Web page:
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Feeding Bluebirds

Bluebirds feed primarily on spiders and insects in the spring and summer, turning more to berries and seed in the fall and winter. If you wish to provide supplemental food and/or encourage backyard visits,offering mealworms is a good choice.

Mealworms are the larval form of the darkling beetle (Tenebrio molitor). They are clean, easy to raise and are a nutritious food supplement readily accepted by many bird species, including bluebirds. They do not carry human diseases.

Oh, so yummy!
Mealworms can be used to attract bluebirds to the area of a new nest box. They can be a valuable supplemental food source during nesting or periods of cold or rainy weather.



All three species of bluebirds find mealworms to be a real treat.
Mealworms can be purchased from several commercial suppliers or you can raise your own. The North American Bluebird Society has information on raising mealworms on their Web site.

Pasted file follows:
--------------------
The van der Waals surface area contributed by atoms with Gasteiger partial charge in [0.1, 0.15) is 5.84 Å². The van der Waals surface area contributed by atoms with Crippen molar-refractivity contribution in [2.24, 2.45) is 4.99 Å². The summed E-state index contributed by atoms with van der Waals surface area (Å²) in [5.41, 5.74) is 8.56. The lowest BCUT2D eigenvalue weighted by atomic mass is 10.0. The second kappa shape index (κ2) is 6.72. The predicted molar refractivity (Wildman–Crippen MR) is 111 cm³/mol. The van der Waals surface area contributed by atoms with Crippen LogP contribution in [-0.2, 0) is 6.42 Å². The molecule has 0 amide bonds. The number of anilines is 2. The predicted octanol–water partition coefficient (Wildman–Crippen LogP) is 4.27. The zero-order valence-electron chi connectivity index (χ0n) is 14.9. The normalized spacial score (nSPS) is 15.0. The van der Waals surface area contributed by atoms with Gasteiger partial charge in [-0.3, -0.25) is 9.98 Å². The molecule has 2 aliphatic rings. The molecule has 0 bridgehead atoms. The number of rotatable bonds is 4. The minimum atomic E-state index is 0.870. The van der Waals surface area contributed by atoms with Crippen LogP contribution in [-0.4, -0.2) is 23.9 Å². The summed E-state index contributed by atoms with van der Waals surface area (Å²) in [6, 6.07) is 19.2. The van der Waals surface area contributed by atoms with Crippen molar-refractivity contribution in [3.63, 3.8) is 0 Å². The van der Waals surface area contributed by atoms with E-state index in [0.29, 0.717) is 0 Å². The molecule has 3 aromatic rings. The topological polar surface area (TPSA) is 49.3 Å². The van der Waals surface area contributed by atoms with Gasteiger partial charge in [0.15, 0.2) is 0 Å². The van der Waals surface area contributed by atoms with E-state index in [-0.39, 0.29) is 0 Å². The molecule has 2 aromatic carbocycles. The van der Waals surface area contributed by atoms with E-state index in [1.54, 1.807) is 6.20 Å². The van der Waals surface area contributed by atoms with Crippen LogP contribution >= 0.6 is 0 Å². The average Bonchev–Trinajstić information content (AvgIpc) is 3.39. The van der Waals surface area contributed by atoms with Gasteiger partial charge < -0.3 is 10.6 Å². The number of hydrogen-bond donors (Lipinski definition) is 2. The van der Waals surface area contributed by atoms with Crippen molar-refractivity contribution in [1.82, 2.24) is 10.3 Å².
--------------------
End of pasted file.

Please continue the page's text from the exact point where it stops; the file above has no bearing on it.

If you do not already have bluebirds in or around your yard just putting out mealworms probably will not result in “instant bluebirds.”   Other birds will love having the mealworms available. Once bluebirds become accustomed to watching for their mealworms they will show up almost immediately after the mealworms have been put in place. They may even meet you when you arrive with their favorite treat. You may want to establish a set time each morning and evening to put out a supply of mealworms for your new best friends.


mealworms in a cup

Mealworms can be placed in a cup or on a saucer. Commercial mealworm feeders are available but are not necessary. If larger species are consuming all of your mealworms try offering mealworms from inside a hopper type feeder modified to have 1 9/16″ holes in both ends. Offer the mealworms only inside the feeder.

Bluebirds will also eat fruit. Check with a wild bird specialty store for fruit or fruit/seed mixes that will be popular with bluebirds.

Birding Quick Hits

Blue Jays do Johnny Appleseed one better.  After the retreat of the last ice age, oak trees spread back north faster than might have been expected.  There is speculation that Blue Jays helped the process by caching acorns underground, some of which grew into new trees.